Friday, April 25, 2014

Trip to Spokane, April 19

 I bought this 1960 Royal Diana typewriter from Spencer's Antiques, in Spokane.

 A type sample written on hotel stationery:

 Quite possibly the ugliest bank building I have ever seen (and I like the SeaFirst building!)
The former Spokane branch of The Bon Marche (I love the fact that Macy's left the Bon's 1960s logo on this building)

The City Ramp Garage, completed in 1929 

A slightly blurry photo of the Hall of the Doges, in the Davenport Hotel

1961 Olympia SM-7

This is one of the first Olympia SM-7 portable typewriters manufactured. (It was made so early that the case hinge consists of a tab and a slot, making the top of the case removable). Notice the finish of the dark gray on the sides--generally this has a rougher crinkle finish, but is smooth on this example. Also, notice the area near the tab-set and tab-clear keys. Generally this has the same texture as the area behind the Olympia logo, but is smooth on this particular example. The case is in relatively good condition, with only a square inch of the vinyl covering missing. It also has the names of the last two owners written in it in ink. (I'm tempted to write mine in it, too, to carry on the tradition...) 

Saturday, April 12, 2014

Torpedo 18 at the Seattle Center

I bought a new typewriter--a 1960 Torpedo 18, made in Frankfurt, Germany by Remington-Rand. Here are some views of it taken at the Seattle Center, which was the former site of the 1962 World's Fair

Here I am with the Torpedo at the International Fountain
Here I am, holding the Torpedo under the Space Needle:

Wednesday, April 9, 2014

1955 Royal Quiet Deluxe--My favorite typewriter

I have always been a big fan of the 1950s Royal Quiet Deluxe portables, no matter what color they are. (Personally, I'd like a pink one, but they are always so expensive.) I like them because they are great machines to use,  with a nice, light, adjustable touch, and a well-designed (although manually-set) tabulator, not to mention the Magic Margin found on so many Royal typewriters. They also have the advantage of being plentiful in the Northwest (I was told by Richard Polt that in Cincinnati, that 1950s Remington portables are very common, often appearing at thrift stores. This was also true of 1950s Royals in Seattle, until recently. Now they are very commonplace in antique shops in the Northwest.) Most look like the one below:
This is the first view that many people have of the Royal Quiet Deluxe (if it has a case)
This is what is usually inside this type of case (some contain the Royal Futura)
Generally, these typewriters are not as clean as this one was when I bought it--this is the exact condition it was in when purchased (I changed the ribbon)
Here is the back of the machine. Notice the excellent condition of the paint and the decal on the rear. Generally these are scraped from putting it in the case.

This typewriter was designed in 1947 by Henry Dreyfuss, and manufactured until the late 1950s. The only changes were made in 1950, when the glass-rimmed keys were replaced with plastic ones, and the body was made more rounded; and in 1953, when a push-button ribbon cover was introduced. In 1957, the ribbon carrier was redesigned for a quicker, less messy ribbon change. Sometime around 1954, the rear panel was redesigned, to wrap around to the sides. Around this time, the Quiet Deluxe finally received a carriage lock. This prevented damage to the carriage while being carried in its case.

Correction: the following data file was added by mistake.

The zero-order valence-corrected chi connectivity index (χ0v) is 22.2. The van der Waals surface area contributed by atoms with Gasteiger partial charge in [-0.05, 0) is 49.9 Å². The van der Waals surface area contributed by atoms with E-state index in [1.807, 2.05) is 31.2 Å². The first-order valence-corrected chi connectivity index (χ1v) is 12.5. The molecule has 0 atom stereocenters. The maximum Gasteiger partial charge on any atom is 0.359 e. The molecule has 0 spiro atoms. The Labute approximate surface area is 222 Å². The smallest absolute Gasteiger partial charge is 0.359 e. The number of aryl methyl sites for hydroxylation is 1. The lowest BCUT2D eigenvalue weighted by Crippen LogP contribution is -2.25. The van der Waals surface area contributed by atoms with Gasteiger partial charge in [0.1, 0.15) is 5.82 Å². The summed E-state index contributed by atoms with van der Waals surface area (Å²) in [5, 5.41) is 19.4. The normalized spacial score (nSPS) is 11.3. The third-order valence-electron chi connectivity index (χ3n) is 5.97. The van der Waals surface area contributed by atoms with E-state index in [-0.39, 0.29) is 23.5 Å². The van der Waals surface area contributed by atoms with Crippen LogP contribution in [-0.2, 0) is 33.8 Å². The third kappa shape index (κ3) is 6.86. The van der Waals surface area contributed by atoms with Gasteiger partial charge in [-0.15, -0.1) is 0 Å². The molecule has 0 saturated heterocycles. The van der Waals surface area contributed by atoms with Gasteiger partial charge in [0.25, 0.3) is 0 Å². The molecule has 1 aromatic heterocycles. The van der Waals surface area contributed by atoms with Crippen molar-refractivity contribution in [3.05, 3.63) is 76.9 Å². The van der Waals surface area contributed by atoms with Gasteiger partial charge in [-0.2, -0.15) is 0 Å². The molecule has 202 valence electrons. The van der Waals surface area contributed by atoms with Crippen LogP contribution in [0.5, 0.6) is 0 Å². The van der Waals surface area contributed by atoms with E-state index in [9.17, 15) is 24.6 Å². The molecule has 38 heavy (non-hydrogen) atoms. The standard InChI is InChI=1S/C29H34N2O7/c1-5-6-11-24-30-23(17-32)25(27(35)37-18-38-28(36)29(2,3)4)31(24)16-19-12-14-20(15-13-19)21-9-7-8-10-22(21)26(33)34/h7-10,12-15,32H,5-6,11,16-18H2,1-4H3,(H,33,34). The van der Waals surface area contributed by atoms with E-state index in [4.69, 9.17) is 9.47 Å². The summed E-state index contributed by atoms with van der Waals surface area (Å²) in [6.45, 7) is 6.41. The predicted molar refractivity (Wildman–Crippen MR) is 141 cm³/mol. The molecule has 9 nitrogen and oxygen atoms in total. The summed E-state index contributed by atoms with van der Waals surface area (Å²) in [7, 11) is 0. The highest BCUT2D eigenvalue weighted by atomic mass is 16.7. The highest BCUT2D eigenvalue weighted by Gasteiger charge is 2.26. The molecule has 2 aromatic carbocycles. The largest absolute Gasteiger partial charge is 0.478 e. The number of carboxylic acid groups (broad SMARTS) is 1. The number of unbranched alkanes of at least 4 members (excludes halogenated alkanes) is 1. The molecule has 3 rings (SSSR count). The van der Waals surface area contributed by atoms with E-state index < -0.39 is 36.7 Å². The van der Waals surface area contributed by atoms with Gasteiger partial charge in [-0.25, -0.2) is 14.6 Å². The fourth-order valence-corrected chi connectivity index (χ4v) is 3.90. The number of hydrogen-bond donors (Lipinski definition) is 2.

According to Darryl Bridson, 250,000 Royal Quiet Deluxe typewriters were made in 1955. 200,000 were made in 1954. He also provided this ad: 

Saturday, April 5, 2014

"Timber Wolf Sales"

In 1970, six years after Brother International Corporation began importing typewriters to the United States, they had to tell the American public that they were not involved in any way with a sham company called "Timber Wolf Sales," who were advertising Brother portable typewriters in many national magazines for very low prices. Timber Wolf Sales consisted of three con artists, who had previously sold "land" in Canada under the name Timber Wolf Trails. Like the typewriters, the land did not exist. (For more information, check out this link: Newspaper Article ) 
None of the people who had ordered typewriters from Timber Wolf Sales received their typewriters. Many of them wrote to Brother International Corporation , who then informed the Council of Better Business Bureaus that Timber Wolf Sales only bought four sample typewriters, and that Brother was not consulted about Timber Wolf Sales' advertisements. 

Timber Wolf Sales' advertisement is pictured below.: 
If you look closely at the lettering that says "Timber Wolf Sales, you will see that it is not even close to lined-up. Also, notice that their mailing address is a P.O. Box in International Falls, Minnesota. This is visible on the upper right corner--notice that the P.O. Box is written on tape. It should be noted that the images are from a Brother International catalog. Brother International did not authorize the use of these images. (Image courtesy of the Seattle Public Library)

Below: An advertisement for Timber Wolf Trails, 1970. Like the typewriters, the land did not exist. I should also point out that Ontario is in the Northeast of Canada--not the Northwest. Looking at this advertisement, it is clear which of their operations had a higher priority--the lettering is well-lined-up, and it looks like they spent time creating this one. According to the Bureau of Labor Statistics, $12,750 in 1970 had the same buying power as $77,150.97 does in 2014.